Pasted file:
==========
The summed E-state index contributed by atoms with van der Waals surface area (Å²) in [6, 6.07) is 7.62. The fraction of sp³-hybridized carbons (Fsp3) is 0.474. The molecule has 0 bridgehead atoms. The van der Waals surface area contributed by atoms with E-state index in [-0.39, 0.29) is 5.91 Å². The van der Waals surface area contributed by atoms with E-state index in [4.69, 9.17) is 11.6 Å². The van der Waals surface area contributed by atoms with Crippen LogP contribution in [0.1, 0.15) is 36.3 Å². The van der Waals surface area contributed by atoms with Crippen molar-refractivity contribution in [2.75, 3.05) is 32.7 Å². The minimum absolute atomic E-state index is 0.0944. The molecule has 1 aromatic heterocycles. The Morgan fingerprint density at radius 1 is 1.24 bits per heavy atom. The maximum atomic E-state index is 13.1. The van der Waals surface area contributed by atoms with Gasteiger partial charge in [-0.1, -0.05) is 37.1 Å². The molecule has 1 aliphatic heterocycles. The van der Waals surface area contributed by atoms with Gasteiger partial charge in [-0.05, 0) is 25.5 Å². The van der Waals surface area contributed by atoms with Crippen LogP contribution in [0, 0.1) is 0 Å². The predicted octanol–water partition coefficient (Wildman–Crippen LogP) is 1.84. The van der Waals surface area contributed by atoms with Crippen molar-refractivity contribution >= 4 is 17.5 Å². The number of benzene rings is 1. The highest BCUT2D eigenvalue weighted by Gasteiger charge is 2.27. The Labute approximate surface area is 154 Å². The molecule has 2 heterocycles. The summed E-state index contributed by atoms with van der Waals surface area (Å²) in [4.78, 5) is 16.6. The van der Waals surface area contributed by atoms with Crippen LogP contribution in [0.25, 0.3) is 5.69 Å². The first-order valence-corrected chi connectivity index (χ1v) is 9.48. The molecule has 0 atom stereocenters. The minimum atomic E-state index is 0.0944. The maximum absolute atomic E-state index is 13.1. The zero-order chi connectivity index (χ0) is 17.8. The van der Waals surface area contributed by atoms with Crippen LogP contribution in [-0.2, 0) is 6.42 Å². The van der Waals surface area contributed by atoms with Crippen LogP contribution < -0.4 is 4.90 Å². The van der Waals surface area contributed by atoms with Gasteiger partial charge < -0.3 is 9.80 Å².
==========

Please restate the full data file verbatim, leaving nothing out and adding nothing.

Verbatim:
The summed E-state index contributed by atoms with van der Waals surface area (Å²) in [6, 6.07) is 7.62. The fraction of sp³-hybridized carbons (Fsp3) is 0.474. The molecule has 0 bridgehead atoms. The van der Waals surface area contributed by atoms with E-state index in [-0.39, 0.29) is 5.91 Å². The van der Waals surface area contributed by atoms with E-state index in [4.69, 9.17) is 11.6 Å². The van der Waals surface area contributed by atoms with Crippen LogP contribution in [0.1, 0.15) is 36.3 Å². The van der Waals surface area contributed by atoms with Crippen molar-refractivity contribution in [2.75, 3.05) is 32.7 Å². The minimum absolute atomic E-state index is 0.0944. The molecule has 1 aromatic heterocycles. The Morgan fingerprint density at radius 1 is 1.24 bits per heavy atom. The maximum atomic E-state index is 13.1. The van der Waals surface area contributed by atoms with Gasteiger partial charge in [-0.1, -0.05) is 37.1 Å². The molecule has 1 aliphatic heterocycles. The van der Waals surface area contributed by atoms with Gasteiger partial charge in [-0.05, 0) is 25.5 Å². The van der Waals surface area contributed by atoms with Crippen LogP contribution in [0, 0.1) is 0 Å². The predicted octanol–water partition coefficient (Wildman–Crippen LogP) is 1.84. The van der Waals surface area contributed by atoms with Crippen molar-refractivity contribution >= 4 is 17.5 Å². The number of benzene rings is 1. The highest BCUT2D eigenvalue weighted by Gasteiger charge is 2.27. The Labute approximate surface area is 154 Å². The molecule has 2 heterocycles. The summed E-state index contributed by atoms with van der Waals surface area (Å²) in [4.78, 5) is 16.6. The van der Waals surface area contributed by atoms with Crippen LogP contribution in [0.25, 0.3) is 5.69 Å². The first-order valence-corrected chi connectivity index (χ1v) is 9.48. The molecule has 0 atom stereocenters. The minimum atomic E-state index is 0.0944. The maximum absolute atomic E-state index is 13.1. The zero-order chi connectivity index (χ0) is 17.8. The van der Waals surface area contributed by atoms with Crippen LogP contribution in [-0.2, 0) is 6.42 Å². The van der Waals surface area contributed by atoms with Crippen LogP contribution < -0.4 is 4.90 Å². The van der Waals surface area contributed by atoms with Gasteiger partial charge < -0.3 is 9.80 Å².